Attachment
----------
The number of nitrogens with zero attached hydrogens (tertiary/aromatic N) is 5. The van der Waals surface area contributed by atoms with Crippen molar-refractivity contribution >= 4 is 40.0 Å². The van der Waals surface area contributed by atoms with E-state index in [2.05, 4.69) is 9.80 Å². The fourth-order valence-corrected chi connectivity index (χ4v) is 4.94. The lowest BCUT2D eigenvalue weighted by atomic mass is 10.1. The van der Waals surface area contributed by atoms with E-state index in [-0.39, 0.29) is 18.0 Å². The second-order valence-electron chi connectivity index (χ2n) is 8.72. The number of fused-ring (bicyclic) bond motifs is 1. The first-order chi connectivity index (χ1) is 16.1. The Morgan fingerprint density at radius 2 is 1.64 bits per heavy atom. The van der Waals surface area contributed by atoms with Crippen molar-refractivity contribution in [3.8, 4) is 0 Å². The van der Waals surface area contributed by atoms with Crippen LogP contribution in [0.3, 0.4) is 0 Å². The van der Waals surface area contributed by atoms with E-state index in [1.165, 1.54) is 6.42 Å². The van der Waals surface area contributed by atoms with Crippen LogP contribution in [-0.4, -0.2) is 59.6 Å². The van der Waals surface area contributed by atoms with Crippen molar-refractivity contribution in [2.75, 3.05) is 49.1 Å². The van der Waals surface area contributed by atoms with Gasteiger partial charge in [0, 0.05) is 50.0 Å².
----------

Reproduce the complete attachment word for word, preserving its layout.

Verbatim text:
The number of nitrogens with zero attached hydrogens (tertiary/aromatic N) is 5. The van der Waals surface area contributed by atoms with Crippen molar-refractivity contribution >= 4 is 40.0 Å². The van der Waals surface area contributed by atoms with E-state index in [2.05, 4.69) is 9.80 Å². The fourth-order valence-corrected chi connectivity index (χ4v) is 4.94. The lowest BCUT2D eigenvalue weighted by atomic mass is 10.1. The van der Waals surface area contributed by atoms with E-state index in [-0.39, 0.29) is 18.0 Å². The second-order valence-electron chi connectivity index (χ2n) is 8.72. The number of fused-ring (bicyclic) bond motifs is 1. The first-order chi connectivity index (χ1) is 16.1. The Morgan fingerprint density at radius 2 is 1.64 bits per heavy atom. The van der Waals surface area contributed by atoms with Crippen molar-refractivity contribution in [3.8, 4) is 0 Å². The van der Waals surface area contributed by atoms with Crippen LogP contribution in [0.3, 0.4) is 0 Å². The van der Waals surface area contributed by atoms with E-state index in [1.165, 1.54) is 6.42 Å². The van der Waals surface area contributed by atoms with Crippen LogP contribution in [-0.4, -0.2) is 59.6 Å². The van der Waals surface area contributed by atoms with Crippen molar-refractivity contribution in [2.75, 3.05) is 49.1 Å². The van der Waals surface area contributed by atoms with Gasteiger partial charge in [0, 0.05) is 50.0 Å².